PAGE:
Obama calls for limits on school testing — here’s why
President Obama has urged states to cut back on too much testing. In a Facebook video message October 24, the president urged states to devote no more than 2% of classroom time to testing. The pressures of testing, he said, were taking the “joy out of teaching and learning.”
For a long time educators have been emphasizing the negative fallout of testing.
At The Conversation, we have been following the various developments related to the fallout of testing, including mass cheating scandals, the “opt-out movement,” teacher demoralization and evaluations that test teachers on subjects they have never taught.
Testing has always been a contentious issue in American education. Jennifer Keys Adair, assistant professor of early childhood education, University of Texas at Austin, says:
It was policy-makers, who without much input from teachers, researchers or parents, started pushing for testing, starting in the 1980s and leading upto the early 1990s.
But of late, protests related to testing have escalated to a point where students as well as teachers are “opting out” of state-mandated tests. “Opt Out” has quickly turned into a nationwide civil disobedience movement against state-mandated testing in elementary and secondary education.
Last year, Opt Out protests occurred in about half the states. This year, the movement has found support across all 50 states…In New York state alone, the number of students opting out has more than tripled this year.
Pressure on teachers
Several factors have led to this situation. Among them is the kind of pressure that teachers find themselves under.
Steven Ward, professor of sociology at Western Connecticut State University, discusses how teacher job satisfaction has dropped “from 62% of teachers feeling ‘very satisfied’ in 2008 to 39% by 2012.” Teachers, he writes, were finding themselves under tremendous stress.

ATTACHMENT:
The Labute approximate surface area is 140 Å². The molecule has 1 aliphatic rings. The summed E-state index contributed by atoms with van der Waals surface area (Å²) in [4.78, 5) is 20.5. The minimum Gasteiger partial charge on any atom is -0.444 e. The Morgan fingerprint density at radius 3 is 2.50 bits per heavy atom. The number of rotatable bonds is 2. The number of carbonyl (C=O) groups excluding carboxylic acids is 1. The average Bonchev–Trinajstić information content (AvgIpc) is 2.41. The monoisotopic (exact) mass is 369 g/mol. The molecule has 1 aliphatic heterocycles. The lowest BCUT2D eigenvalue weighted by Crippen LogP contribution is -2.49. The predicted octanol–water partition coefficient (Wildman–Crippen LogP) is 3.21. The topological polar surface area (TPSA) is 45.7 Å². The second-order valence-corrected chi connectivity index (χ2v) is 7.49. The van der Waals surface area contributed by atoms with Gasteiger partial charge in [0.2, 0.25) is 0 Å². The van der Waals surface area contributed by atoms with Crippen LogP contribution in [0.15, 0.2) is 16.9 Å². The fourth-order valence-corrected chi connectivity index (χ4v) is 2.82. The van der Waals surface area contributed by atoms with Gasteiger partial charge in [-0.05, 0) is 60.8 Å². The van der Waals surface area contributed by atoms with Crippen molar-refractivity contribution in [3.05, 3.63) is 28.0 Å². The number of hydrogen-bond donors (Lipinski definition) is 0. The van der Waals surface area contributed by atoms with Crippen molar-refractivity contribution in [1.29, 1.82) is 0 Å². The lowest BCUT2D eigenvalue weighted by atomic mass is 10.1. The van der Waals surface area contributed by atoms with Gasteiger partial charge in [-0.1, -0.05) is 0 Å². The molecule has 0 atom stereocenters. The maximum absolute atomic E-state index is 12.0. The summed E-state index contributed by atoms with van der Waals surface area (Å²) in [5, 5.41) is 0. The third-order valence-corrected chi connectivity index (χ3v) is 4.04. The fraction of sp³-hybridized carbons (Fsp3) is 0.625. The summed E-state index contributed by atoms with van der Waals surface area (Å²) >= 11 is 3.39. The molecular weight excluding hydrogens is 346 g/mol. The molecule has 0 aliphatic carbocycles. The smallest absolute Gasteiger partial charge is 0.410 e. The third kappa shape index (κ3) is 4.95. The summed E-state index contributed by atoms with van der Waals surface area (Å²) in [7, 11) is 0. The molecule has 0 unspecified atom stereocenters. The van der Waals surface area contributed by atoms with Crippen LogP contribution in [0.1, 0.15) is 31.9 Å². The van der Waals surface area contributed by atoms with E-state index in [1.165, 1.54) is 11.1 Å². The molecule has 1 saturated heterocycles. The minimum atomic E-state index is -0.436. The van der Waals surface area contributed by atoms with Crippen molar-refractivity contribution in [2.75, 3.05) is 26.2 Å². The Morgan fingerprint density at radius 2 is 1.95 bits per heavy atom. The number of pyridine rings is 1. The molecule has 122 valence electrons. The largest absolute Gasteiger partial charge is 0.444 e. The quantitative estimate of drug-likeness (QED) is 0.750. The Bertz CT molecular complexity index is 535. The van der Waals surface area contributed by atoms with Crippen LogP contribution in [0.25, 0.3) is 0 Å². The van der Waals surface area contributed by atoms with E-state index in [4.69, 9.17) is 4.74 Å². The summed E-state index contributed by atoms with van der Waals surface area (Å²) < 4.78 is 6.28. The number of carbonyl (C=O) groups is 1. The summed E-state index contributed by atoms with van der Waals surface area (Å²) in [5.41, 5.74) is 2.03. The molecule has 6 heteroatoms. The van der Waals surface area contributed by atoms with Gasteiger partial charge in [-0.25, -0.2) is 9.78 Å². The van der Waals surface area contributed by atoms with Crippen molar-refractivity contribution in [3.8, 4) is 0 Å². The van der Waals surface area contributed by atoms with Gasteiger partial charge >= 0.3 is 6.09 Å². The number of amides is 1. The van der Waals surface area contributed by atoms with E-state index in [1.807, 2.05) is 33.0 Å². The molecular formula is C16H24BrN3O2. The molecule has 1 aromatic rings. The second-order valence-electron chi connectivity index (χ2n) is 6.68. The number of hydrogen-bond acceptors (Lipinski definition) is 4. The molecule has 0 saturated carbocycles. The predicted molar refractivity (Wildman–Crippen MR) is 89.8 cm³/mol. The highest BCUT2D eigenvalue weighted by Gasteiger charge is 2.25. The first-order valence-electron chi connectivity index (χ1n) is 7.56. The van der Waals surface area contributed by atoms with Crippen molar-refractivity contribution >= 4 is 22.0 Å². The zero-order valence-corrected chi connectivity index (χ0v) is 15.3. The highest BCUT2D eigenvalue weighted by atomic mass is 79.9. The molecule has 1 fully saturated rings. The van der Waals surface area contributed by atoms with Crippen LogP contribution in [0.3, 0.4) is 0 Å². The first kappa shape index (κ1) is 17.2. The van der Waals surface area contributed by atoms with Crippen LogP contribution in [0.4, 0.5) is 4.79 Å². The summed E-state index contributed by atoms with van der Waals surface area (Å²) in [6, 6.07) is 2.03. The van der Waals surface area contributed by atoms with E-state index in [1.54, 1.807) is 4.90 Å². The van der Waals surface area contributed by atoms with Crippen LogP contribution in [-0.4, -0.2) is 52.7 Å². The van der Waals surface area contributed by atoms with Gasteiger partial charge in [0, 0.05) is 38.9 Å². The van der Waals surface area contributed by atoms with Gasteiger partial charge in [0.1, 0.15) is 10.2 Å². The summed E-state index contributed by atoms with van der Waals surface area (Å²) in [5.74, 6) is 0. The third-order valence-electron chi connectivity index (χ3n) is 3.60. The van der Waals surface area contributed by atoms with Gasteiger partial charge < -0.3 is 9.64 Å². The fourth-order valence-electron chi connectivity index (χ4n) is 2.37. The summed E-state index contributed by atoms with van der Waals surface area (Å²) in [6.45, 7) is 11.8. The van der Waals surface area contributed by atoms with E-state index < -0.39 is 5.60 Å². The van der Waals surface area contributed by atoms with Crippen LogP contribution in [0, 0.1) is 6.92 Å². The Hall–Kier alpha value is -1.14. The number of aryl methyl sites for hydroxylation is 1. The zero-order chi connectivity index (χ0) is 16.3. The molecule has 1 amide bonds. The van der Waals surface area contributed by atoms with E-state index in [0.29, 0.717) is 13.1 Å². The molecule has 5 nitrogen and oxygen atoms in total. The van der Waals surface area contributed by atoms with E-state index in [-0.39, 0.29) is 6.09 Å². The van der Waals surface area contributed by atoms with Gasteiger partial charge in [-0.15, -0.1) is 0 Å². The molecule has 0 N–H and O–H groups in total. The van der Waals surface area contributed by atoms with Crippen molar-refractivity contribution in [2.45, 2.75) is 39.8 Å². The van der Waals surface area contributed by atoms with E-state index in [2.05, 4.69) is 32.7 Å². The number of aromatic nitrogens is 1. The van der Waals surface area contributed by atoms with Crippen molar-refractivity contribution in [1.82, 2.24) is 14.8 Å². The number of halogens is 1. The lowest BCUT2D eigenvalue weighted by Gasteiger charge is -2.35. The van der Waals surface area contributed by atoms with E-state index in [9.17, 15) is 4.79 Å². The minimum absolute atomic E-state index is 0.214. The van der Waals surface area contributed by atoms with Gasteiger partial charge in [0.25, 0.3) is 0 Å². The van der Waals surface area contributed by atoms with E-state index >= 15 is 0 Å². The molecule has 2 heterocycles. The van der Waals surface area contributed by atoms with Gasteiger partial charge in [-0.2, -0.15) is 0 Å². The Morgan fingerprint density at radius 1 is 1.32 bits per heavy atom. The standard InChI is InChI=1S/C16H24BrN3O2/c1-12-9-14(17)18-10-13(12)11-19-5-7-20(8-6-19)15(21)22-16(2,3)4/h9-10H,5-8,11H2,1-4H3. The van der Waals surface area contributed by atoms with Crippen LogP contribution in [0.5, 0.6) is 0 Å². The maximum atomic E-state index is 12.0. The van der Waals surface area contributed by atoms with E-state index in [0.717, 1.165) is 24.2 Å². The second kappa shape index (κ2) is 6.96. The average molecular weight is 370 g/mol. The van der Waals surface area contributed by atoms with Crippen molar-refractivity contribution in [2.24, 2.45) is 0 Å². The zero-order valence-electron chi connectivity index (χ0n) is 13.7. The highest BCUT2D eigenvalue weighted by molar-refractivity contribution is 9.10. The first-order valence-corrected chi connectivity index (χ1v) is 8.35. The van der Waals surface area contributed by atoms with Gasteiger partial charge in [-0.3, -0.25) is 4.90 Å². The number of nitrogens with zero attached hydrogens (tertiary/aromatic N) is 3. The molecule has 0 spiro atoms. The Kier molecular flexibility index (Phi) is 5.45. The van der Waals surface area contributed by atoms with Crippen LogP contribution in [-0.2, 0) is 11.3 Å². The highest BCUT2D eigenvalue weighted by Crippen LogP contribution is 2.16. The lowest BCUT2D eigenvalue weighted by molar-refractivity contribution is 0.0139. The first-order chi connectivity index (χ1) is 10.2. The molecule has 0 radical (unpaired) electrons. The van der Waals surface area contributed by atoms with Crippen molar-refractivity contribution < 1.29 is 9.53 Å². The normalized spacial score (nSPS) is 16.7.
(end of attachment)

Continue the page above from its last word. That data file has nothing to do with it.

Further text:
over half (51%) of teachers report feeling under great stress several days a week, an increase of 70% from teachers reporting stress in 1985.
Mitchell Robinson, chair of the music department at Michigan State University, writes about how music teachers are being evaluated based on subjects they don’t teach, namely math and reading. He says,
Imagine for a moment, a physician being evaluated based upon their patients’ illnesses or injuries, not on the treatment delivered. Or consider the logic behind evaluating a steakhouse based on the fish you had at the seafood restaurant across the street last night.
That was not what the tests were meant to do. Flynn Ross, associate professor of education at University of Southern Maine, explains:
The data from these tests were intended to provide policymakers and educators with evidence to improve educational outcomes for the most disadvantaged students.
However, she argues,
Academics point to many other negative consequences of testing as well. Paul Thomas, associate professor of education, Furman University, says,
The focus on raising test scores led to other negative consequences as well – such as a increasing the emphasis on core courses while also eliminating electives such as art and even more teaching for the test. As a result, expectations for students were also narrowed.
Thomas also points to the mass-scale cheating in Atlanta and Washington, DC – another fallout of testing pressures on teachers.
Of all these, the impact on kids has been the most troubling, says University of Texas’s Adair. Testing pressures, she says, changes “the learning experiences of kindergarteners and preschoolers.”
As a parent, it provides me helpful information as well.
Others point toward countries that are already paying the “steep costs” of “high-stakes” testing. Thomas Owenby, visiting instructor, education and youth studies, Beloit College, who spent five years in Seoul, urges the US to learn from the costs that countries such as South Korea are paying for having a test-oriented education system.
He describes the testing day in the following words:
The entire nation comes to a standstill on the morning of this eight-hour exam. Banks and government offices open an hour later than usual in order to ensure that students will be able to make it to their exam sites on time. Flights are prohibited from taking off or landing during the English listening portion of the exam. In the days leading up to the exam, temples are filled with parents, almost exclusively mothers, making prayers and offerings on behalf of their children.
As Owenby adds,
An over-emphasis on objective outcomes leads to excessive stress and strips away the humanity of young people.